Prentice, Ross L. ; Aragaki, Aaron K. ; Howard, Barbara V. ; Chlebowski, Rowan T. ; Thomson, Cynthia ; Van Horn, Linda ; Tinker, Lesley F. ; Manson, Jo Ann E. ; Anderson, Garnet L. ; Kuller, Lewis E. ; Neuhouser, Marian L. ; Johnson, Karen C. ; Snetselaar, Linda ; Rossouw, Jacques E. / Low-Fat Dietary Pattern among Postmenopausal Women Influences Long-Term Cancer, Cardiovascular Disease, and Diabetes Outcomes. In: The Journal of nutrition. 2019 ; Vol. 149, No. 9. pp. 1565-1574.
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AU - Thomson, Cynthia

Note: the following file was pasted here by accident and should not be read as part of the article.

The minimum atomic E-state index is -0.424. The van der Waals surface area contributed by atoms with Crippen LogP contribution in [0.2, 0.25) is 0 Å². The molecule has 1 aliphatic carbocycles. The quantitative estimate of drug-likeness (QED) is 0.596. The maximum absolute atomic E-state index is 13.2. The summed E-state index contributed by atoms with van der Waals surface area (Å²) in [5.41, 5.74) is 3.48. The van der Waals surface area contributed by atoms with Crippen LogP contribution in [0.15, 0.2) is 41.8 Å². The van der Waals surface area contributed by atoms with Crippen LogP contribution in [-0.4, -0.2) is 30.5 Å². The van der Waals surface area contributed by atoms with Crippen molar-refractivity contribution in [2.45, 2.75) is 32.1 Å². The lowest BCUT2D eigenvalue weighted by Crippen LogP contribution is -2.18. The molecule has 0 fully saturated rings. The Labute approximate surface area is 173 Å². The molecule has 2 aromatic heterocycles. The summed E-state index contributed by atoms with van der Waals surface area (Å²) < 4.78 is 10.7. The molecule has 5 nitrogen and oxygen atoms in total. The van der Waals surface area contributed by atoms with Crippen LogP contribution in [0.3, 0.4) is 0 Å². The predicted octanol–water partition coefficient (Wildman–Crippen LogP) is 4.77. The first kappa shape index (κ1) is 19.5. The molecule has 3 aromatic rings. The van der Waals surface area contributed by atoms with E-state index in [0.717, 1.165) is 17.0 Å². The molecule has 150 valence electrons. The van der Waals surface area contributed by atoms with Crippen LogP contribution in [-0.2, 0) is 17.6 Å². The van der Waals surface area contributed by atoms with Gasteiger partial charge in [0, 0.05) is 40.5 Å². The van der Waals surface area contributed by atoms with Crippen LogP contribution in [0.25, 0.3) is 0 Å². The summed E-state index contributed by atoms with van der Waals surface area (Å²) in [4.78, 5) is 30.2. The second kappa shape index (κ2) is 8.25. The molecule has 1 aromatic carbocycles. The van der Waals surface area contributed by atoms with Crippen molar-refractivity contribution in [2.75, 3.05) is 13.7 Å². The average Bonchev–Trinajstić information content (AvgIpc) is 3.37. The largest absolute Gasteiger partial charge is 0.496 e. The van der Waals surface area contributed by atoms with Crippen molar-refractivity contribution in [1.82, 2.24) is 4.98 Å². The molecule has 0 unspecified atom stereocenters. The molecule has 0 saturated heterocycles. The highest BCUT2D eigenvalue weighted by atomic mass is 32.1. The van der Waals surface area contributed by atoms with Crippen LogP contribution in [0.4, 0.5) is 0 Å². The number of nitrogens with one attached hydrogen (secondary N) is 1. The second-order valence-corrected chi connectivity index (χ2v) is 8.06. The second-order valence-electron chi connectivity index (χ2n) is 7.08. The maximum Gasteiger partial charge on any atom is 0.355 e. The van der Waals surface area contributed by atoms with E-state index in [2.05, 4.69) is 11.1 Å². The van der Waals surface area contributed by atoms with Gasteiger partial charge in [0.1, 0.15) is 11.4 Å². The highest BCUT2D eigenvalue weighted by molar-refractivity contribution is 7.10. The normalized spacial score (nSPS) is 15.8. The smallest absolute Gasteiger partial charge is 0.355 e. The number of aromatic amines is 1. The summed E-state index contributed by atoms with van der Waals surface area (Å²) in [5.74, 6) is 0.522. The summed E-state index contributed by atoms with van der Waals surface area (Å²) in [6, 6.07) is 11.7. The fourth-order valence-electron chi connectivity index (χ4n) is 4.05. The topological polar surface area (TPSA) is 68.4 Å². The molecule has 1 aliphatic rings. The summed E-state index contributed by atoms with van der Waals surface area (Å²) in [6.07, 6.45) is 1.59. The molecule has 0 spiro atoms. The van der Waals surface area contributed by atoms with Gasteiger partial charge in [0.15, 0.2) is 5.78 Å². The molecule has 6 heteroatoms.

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N2 - BACKGROUND: The preferred macronutrient dietary composition, and the health consequences of dietary fat reduction specifically, have been debated for decades. Here we provide a comprehensive overview of long-term health outcomes in the Women's Health Initiative Dietary Modification (DM) trial. OBJECTIVE: The DM trial aimed to examine whether a low-fat dietary pattern would reduce the risk of invasive breast cancer, colorectal cancer, and, secondarily, coronary heart disease (CHD), with various other health outcomes also considered. METHODS: The DM trial is a randomized controlled trial conducted at 40 centers in the US, among 48,835 postmenopausal women aged 50-79 y with baseline intake of ≥32% energy from fat. Participants were randomly assigned to a low-fat dietary pattern intervention group or to a usual-diet comparison group, during 1993-1998. Intervention goals were to reduce fat intake from ∼35% to 20% of total energy, in conjunction with increasing vegetables and fruit to 5 servings/d and grains to 6 servings/d. RESULTS: Over an 8.5-y (median) intervention period, intervention and comparison group differences included lower fat by 8-10%, and higher carbohydrate by 8-10%, of total energy, in conjunction with higher consumption of vegetables, fruit, and grains. Time-to-outcome analyses did not show significant differences between intervention and comparison groups for invasive breast cancer, colorectal cancer, or CHD, either over the intervention period or over longer-term cumulative follow-up. Additional analyses showed significant intervention group benefits related to breast cancer, CHD, and diabetes, without adverse effects. Over a 19.6-y (median) follow-up period, HRs (95% CIs) were 0.84 (0.74, 0.96) for breast cancer followed by death, and 0.87 (0.77, 0.98) for diabetes requiring insulin. CONCLUSIONS: Reduction in dietary fat with corresponding increase in vegetables, fruit, and grains led to benefits related to breast cancer, CHD, and diabetes, without adverse effects, among healthy postmenopausal US women. This trial was registered at clinicaltrials.gov as NCT00000611.